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Left Skew

Decisions: What 3 factors are most important to you?

Decisions: What 3 factors are most important to you?  

142 members have voted

  1. 1. What factor is MOST important to you?

    • Academics: I want curriculum and faculty expertise that will allow me to learn as much as I can
      24
    • Adviser: I want a like-minded adviser that supports me emotionally, socially, and intellectually
      47
    • Cost: I want a program that provides funding
      33
    • Culture: I want students and other faculty that support me emotionally, socially, and intellectually
      5
    • Location: I want to live in a place that suits me
      5
    • Professional Resources: I want a program that can offer me networking and professional opportunities
      5
    • Research: I want a program that produces quality research and sends me to conferences
      23
    • Time: I want a program that saves me time
      0
    • Other: I want something else
      0
  2. 2. What factor is 2ND MOST important to you?

    • Academics: I want curriculum and faculty expertise that will allow me to learn as much as I can
      24
    • Adviser: I want a like-minded adviser that supports me emotionally, socially, and intellectually
      39
    • Cost: I want a program that provides funding
      27
    • Culture: I want students and other faculty that support me emotionally, socially, and intellectually
      19
    • Location: I want to live in a place that suits me
      8
    • Professional Resources: I want a program that can offer me networking and professional opportunities
      6
    • Research: I want a program that produces quality research and sends me to conferences
      16
    • Time: I want a program that saves me time
      2
    • Other: I want something else
      1
  3. 3. What factor is 3RD MOST important to you?

    • Academics: I want curriculum and faculty expertise that will allow me to learn as much as I can
      25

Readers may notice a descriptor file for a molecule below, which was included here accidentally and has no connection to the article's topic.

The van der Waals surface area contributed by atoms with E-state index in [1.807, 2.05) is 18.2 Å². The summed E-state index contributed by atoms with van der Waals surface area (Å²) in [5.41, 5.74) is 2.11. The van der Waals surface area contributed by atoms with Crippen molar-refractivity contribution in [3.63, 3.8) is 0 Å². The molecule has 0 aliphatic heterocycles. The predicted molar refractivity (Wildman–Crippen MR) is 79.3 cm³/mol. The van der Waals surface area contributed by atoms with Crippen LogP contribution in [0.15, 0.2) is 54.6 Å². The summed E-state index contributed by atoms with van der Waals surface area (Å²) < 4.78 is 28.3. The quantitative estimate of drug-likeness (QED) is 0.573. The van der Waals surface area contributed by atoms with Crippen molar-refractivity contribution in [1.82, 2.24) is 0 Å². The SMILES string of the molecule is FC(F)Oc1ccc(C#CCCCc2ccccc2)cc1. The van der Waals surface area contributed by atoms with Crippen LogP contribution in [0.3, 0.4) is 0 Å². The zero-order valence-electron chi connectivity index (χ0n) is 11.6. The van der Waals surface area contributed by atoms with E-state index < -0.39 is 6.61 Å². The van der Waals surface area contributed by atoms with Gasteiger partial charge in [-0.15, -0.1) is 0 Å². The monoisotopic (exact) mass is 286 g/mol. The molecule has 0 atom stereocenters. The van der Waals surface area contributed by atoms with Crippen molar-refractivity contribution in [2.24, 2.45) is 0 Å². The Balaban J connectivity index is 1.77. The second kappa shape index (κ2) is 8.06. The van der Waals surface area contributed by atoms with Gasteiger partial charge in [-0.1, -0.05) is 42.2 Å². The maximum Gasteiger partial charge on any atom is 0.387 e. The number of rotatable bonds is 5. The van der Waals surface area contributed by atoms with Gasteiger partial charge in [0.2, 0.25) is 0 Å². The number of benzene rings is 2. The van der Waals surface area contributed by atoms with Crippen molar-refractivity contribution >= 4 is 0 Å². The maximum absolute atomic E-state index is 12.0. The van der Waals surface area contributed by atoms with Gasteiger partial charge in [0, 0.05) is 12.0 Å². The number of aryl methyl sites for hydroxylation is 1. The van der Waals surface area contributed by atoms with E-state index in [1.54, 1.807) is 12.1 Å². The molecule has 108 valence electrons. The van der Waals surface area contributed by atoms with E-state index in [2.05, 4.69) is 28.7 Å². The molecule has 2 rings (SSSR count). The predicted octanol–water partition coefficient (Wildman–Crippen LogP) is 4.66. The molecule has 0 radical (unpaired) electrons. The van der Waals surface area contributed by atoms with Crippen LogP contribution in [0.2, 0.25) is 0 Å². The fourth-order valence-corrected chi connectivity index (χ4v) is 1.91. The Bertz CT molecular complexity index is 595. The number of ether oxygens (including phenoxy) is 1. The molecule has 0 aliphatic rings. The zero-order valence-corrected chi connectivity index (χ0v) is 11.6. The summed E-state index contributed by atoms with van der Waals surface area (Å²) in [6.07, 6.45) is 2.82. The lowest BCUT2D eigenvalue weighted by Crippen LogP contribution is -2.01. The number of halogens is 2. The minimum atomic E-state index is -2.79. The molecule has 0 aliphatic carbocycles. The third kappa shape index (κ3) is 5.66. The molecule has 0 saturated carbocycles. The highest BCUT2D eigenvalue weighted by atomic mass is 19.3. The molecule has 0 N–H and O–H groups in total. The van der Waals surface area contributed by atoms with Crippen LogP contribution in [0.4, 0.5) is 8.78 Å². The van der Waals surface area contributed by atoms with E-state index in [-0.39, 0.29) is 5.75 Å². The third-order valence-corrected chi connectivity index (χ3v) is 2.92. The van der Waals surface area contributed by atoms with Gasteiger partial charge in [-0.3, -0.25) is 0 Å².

• Adviser: I want a like-minded adviser that supports me emotionally, socially, and intellectually
      24
    • Cost: I want a program that provides funding
      17
    • Culture: I want students and other faculty that support me emotionally, socially, and intellectually
      23
    • Location: I want to live in a place that suits me
      20
    • Professional Resources: I want a program that can offer me networking and professional opportunities
      10
    • Research: I want a program that produces quality research and sends me to conferences
      23
    • Time: I want a program that saves me time
      0
    • Other: I want something else
      0


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I wanted to crowd-source some reasons for how people are making their final decisions. I realize this is a convenient spot for a lot of us to be in, but it is also a very difficult one. I know my pre-submission impressions were that I would not be in this predicament; I wholeheartedly expected to be accepted at just one place. But, here we are. Any advice helps! 


All the best,

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Good questions! Congrats on having multiple offers :) If the programs are fairly similar and will result in equivalent credentials - I would prioritize studying in a place that I would eventually like to live. When I finished my MA in one province, I moved to another and found that I really lacked the network and connections that can be built through practicum etc. This made job hunting tough. 

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I think if I'm trying to assess the long-term value of a PhD, a lot of what you list intertwine into a single difficult-to-unravel and interdependent bundle. I want to get through the grad school in a way that positions me well for finding a decent job (academic or professional, in my case) on the other side. So, be done with a good record (publications, presentations, grants) and hopefully in decent time. That requires a fair balance between academic/research/publishing opportunities, and financial/time-stress/social-emotional stability to take advantage of them.

The more 'quality-of-life' issues (location, funding, social and emotional life) then become less secondary, because the relationship between misery and productivity is not exactly mysterious, and I'm keenly aware that it's not enough to just get through with a bare minimum here. So the best academic environment is useless if I'm too stressed from lack of funding/time (because I'm working a lot due to lack of funding), etc to partake in it, and a department having a great track record for students is no good if I'm clashing with my advisor and don't have their full support (this is obviously impossible to know in advance, but having had a bad experience with my main supervisor for my MA, and the situation being rescued by having a secondary one who stepped in, I have definite preference for programs that spread out the risk of that very important relationship in some way - having multiple advisors from the start or picking an advisor only a few years in, for example.) Some people might be very strongly affected by location issues (distance from family, big city/small town, climate) that would impact them to the point of damaging health and well-being (and thus their work). And so on.